“They were brave. I'm a coward.” Malfoy gestured at the Forest. “I think I know why I'm here. I wasn't even brave enough to face the afterlife. I died like I lived, too weak to pick a side. Now I have to stand here helplessly and watch you be brave, take the stand I couldn’t.”
“You think I'm brave? You don’t think I’m just giving up?” Harry whispered.
“You're stronger than me.” Malfoy closed his eyes, clearly uncomfortable at the admission. “I think I always admired you, in a way. I was jealous.”
“I wish…” It was pointless, but Harry felt it was something he should say. “I wish things could have been different.”
“No, you don’t,” Malfoy said, without malice. “You knew what you were doing when you refused my hand on the train. We were never destined to be friends, you and I.”
“Guess not.” There was no more to be said; Harry had spent enough time wallowing in what-ifs when he was younger.
They continued along the path, and Harry spied a faint glow in the distance, likely from a fire. That had to be where Voldemort was waiting. Malfoy obviously spotted it as well, because he baulked along the path.
"I don't think I can go with you."
“No. I have to do this alone.”
“Everyone dies alone.” Malfoy ran a hand through his hair. “How unfair life is,” he muttered, almost petulantly. Harry figured he had a right to whinge. They were only boys, only children really, no matter how old Harry felt in his bones.
And if he didn’t step up and do what he was raised for, more were going to die before the night was over. This was it, then.
The fear inside him made him reckless, and Harry stopped on the path and thrust his hand out. “Let's start over, here at the end. Potter. Harry Potter. Thanks for walking with me.”
Malfoy stared at the offered hand so long Harry thought the gesture might be refused. Finally he raised his eyes to Harry’s. “Malfoy. Draco Malfoy. It’s been an honour, strangely enough.” His ghostly pale hand rippled through Harry’s own sweaty one, a chill skittering along Harry’s fingertips. Suddenly Draco’s eyes went wide, and he watched his own hand fall limply back to his side. It was his right, so he couldn’t be looking at the Dark Mark. His gaze was locked on his wrist.
“I suppose I should have expected no less from this tragedy,” he murmured. He looked at Harry again, with a gutted expression. “It’s a pity, isn't it. You and I. Our threads cut too soon.”
His voice was as hollow as his appearance. Harry wanted to comfort him, but there were no words of comfort to be had here at the bitter end. A sharp laugh echoed through the trees — Bellatrix? — and Harry squared his shoulders.
“Go on, Potter. You're going to die like you lived, as well. Righteous and principled to the end.” There was an odd tinge of pride in the statement.
“Goodbye, Potter. Good luck.” Harry saw Malfoy glance down at his hand, and hesitate, before fading back into the Forest.
Green light, and nothing.
In Kings Cross, much was revealed.
Harry’s talk with Dumbledore had been truly illuminating, but he could sense it drawing to a close.
“Do not pity the dead, Harry. Pity the living, and, above all, those who live without love. By returning, you may ensure that fewer souls are maimed, fewer families are torn apart. If that seems to you a worthy goal, then we say good-bye for the present.”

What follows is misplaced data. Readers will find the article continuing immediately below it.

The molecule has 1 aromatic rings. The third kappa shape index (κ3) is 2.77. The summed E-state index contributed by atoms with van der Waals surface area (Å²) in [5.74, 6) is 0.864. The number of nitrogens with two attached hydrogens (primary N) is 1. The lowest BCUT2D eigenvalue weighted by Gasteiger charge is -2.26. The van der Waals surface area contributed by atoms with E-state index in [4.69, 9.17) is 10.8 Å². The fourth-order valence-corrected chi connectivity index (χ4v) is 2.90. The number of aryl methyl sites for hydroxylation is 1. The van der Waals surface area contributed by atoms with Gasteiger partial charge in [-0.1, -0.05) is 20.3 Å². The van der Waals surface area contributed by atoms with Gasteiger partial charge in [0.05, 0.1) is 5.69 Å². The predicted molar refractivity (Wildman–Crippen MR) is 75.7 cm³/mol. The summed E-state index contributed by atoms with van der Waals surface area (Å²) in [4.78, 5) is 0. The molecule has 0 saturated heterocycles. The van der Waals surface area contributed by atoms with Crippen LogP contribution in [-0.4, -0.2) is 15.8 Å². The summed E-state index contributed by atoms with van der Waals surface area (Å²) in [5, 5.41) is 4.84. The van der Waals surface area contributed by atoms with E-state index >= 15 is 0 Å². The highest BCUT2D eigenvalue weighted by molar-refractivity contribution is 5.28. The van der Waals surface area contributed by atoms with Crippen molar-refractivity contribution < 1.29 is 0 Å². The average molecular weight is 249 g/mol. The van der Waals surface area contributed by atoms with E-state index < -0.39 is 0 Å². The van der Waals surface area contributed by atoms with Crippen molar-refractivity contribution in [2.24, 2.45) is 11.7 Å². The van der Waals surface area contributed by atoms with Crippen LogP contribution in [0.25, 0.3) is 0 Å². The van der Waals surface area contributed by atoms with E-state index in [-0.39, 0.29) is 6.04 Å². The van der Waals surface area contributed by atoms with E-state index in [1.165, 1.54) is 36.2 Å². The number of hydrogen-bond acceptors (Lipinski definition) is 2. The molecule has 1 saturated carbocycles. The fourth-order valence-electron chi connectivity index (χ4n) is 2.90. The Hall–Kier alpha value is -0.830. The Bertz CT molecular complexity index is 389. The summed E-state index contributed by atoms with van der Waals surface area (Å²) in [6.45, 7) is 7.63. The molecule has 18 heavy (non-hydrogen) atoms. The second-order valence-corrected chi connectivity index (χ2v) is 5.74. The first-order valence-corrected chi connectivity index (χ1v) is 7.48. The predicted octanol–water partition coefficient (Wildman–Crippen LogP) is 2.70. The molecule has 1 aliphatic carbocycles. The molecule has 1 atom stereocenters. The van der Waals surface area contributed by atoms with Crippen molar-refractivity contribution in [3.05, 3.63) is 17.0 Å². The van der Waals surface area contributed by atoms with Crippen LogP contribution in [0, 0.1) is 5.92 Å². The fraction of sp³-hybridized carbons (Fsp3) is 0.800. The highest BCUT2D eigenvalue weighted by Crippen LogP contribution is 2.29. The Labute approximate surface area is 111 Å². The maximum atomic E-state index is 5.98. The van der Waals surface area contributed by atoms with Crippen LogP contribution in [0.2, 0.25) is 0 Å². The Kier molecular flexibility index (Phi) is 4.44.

Harry nodded. “Fewer families. Remus and Tonks are gone, you know. They left a son.” If only he could have seen Remus one more time, to say that he would look after Teddy.
“Yes,” Dumbledore nodded sadly. “And so many of your peers, felled in their prime. But that is not your fault, Harry.”
“Our threads cut too soon,” Harry murmured.
“Oh, nothing, just something Malfoy said.” Harry didn’t think he would ever forget a word of their conversation, the last before his apparently temporary death.
“Draco? Was he fighting alongside you?” Dumbledore looked hopeful. He had been willing to give Malfoy a chance, back on the Astronomy Tower. Harry hated to tell him the bad news.
“No, he died. In the Room of Requirement. It all happened so quickly.” It was still so surreal, the fact of Draco's death.
Dumbledore seemed crestfallen. “I did not see him cross over. Perhaps his spirit hid from me. Did he not realise the error of his ways, then?”
“I think he might have, afterwards.”
“After death? So many of us do, it seems. I suppose you can assume Draco did, as well.”
“I don’t have to assume, he told me,” Harry explained. Dumbledore started beside him. ”Sir, the Stone, it didn’t work right. It just made Malfoy appear. Was it supposed to be my parents? Was it because he had just died?”
Dumbledore stared at him more intensely. “Are you very sure it was Draco Malfoy who came to you, Harry?”
“Completely sure. He was still a git, but he was really upset about being dead. He also wanted me to lie to his parents and tell them he wasn't afraid.” Harry didn’t finish the story. Draco walking with him as far as he could go, speaking with him about death and the afterlife, his words a strange comfort… that was a secret between the two of them.
“Oh, Harry. My poor boy.” Dumbledore looked piteously sad, and Harry was suddenly frightened.
“Why, what’s wrong?”
Dumbledore merely placed a hand on his shoulder. “Maybe someday you will understand. A thread cut too soon, indeed.”
Harry never felt so guilty as when he awoke on the cold ground of the Forbidden Forest and lied to Narcissa Malfoy.